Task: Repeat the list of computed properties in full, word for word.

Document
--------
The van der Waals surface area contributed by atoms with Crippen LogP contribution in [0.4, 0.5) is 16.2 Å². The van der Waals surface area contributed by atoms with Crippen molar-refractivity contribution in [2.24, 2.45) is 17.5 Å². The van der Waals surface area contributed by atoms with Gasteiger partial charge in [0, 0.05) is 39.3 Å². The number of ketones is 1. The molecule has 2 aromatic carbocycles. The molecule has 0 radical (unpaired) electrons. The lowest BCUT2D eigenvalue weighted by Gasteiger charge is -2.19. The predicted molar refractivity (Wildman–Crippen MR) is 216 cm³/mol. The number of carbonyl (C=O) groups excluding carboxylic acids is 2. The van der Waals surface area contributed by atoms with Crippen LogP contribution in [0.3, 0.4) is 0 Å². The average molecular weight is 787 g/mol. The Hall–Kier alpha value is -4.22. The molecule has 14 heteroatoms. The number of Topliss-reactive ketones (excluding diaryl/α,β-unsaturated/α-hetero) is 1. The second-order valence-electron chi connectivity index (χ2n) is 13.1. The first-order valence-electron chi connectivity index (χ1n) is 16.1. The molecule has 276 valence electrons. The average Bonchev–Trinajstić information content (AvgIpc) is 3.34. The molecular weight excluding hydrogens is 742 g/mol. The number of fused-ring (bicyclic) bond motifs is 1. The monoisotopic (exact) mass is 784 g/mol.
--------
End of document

The van der Waals surface area contributed by atoms with Crippen LogP contribution in [0.4, 0.5) is 16.2 Å². The van der Waals surface area contributed by atoms with Crippen molar-refractivity contribution in [2.24, 2.45) is 17.5 Å². The van der Waals surface area contributed by atoms with Gasteiger partial charge in [0, 0.05) is 39.3 Å². The number of ketones is 1. The molecule has 2 aromatic carbocycles. The molecule has 0 radical (unpaired) electrons. The lowest BCUT2D eigenvalue weighted by Gasteiger charge is -2.19. The predicted molar refractivity (Wildman–Crippen MR) is 216 cm³/mol. The number of carbonyl (C=O) groups excluding carboxylic acids is 2. The van der Waals surface area contributed by atoms with Crippen LogP contribution in [0.3, 0.4) is 0 Å². The average molecular weight is 787 g/mol. The Hall–Kier alpha value is -4.22. The molecule has 14 heteroatoms. The number of Topliss-reactive ketones (excluding diaryl/α,β-unsaturated/α-hetero) is 1. The second-order valence-electron chi connectivity index (χ2n) is 13.1. The first-order valence-electron chi connectivity index (χ1n) is 16.1. The molecule has 276 valence electrons. The average Bonchev–Trinajstić information content (AvgIpc) is 3.34. The molecular weight excluding hydrogens is 742 g/mol. The number of fused-ring (bicyclic) bond motifs is 1. The monoisotopic (exact) mass is 784 g/mol.